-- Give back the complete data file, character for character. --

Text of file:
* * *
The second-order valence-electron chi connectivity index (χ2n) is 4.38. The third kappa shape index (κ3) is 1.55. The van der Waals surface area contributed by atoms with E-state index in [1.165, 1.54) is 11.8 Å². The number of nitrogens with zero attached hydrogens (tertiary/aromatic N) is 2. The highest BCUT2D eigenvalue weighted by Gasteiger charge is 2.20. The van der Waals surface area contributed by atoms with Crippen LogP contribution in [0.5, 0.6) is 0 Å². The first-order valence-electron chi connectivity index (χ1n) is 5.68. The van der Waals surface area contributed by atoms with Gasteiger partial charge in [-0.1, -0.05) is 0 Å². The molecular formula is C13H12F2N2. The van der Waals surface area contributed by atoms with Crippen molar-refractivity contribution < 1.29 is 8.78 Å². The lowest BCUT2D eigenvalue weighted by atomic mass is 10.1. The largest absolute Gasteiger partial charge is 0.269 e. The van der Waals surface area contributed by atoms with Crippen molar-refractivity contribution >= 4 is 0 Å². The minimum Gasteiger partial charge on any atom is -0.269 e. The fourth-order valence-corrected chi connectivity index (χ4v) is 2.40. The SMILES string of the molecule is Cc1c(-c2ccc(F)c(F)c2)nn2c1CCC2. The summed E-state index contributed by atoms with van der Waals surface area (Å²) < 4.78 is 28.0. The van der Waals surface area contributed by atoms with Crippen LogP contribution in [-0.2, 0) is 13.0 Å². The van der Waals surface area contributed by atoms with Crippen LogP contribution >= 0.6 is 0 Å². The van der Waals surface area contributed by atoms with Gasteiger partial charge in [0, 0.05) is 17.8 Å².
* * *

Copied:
The second-order valence-electron chi connectivity index (χ2n) is 4.38. The third kappa shape index (κ3) is 1.55. The van der Waals surface area contributed by atoms with E-state index in [1.165, 1.54) is 11.8 Å². The number of nitrogens with zero attached hydrogens (tertiary/aromatic N) is 2. The highest BCUT2D eigenvalue weighted by Gasteiger charge is 2.20. The van der Waals surface area contributed by atoms with Crippen LogP contribution in [0.5, 0.6) is 0 Å². The first-order valence-electron chi connectivity index (χ1n) is 5.68. The van der Waals surface area contributed by atoms with Gasteiger partial charge in [-0.1, -0.05) is 0 Å². The molecular formula is C13H12F2N2. The van der Waals surface area contributed by atoms with Crippen molar-refractivity contribution < 1.29 is 8.78 Å². The lowest BCUT2D eigenvalue weighted by atomic mass is 10.1. The largest absolute Gasteiger partial charge is 0.269 e. The van der Waals surface area contributed by atoms with Crippen molar-refractivity contribution >= 4 is 0 Å². The minimum Gasteiger partial charge on any atom is -0.269 e. The fourth-order valence-corrected chi connectivity index (χ4v) is 2.40. The SMILES string of the molecule is Cc1c(-c2ccc(F)c(F)c2)nn2c1CCC2. The summed E-state index contributed by atoms with van der Waals surface area (Å²) < 4.78 is 28.0. The van der Waals surface area contributed by atoms with Crippen LogP contribution in [-0.2, 0) is 13.0 Å². The van der Waals surface area contributed by atoms with Crippen LogP contribution >= 0.6 is 0 Å². The van der Waals surface area contributed by atoms with Gasteiger partial charge in [0, 0.05) is 17.8 Å².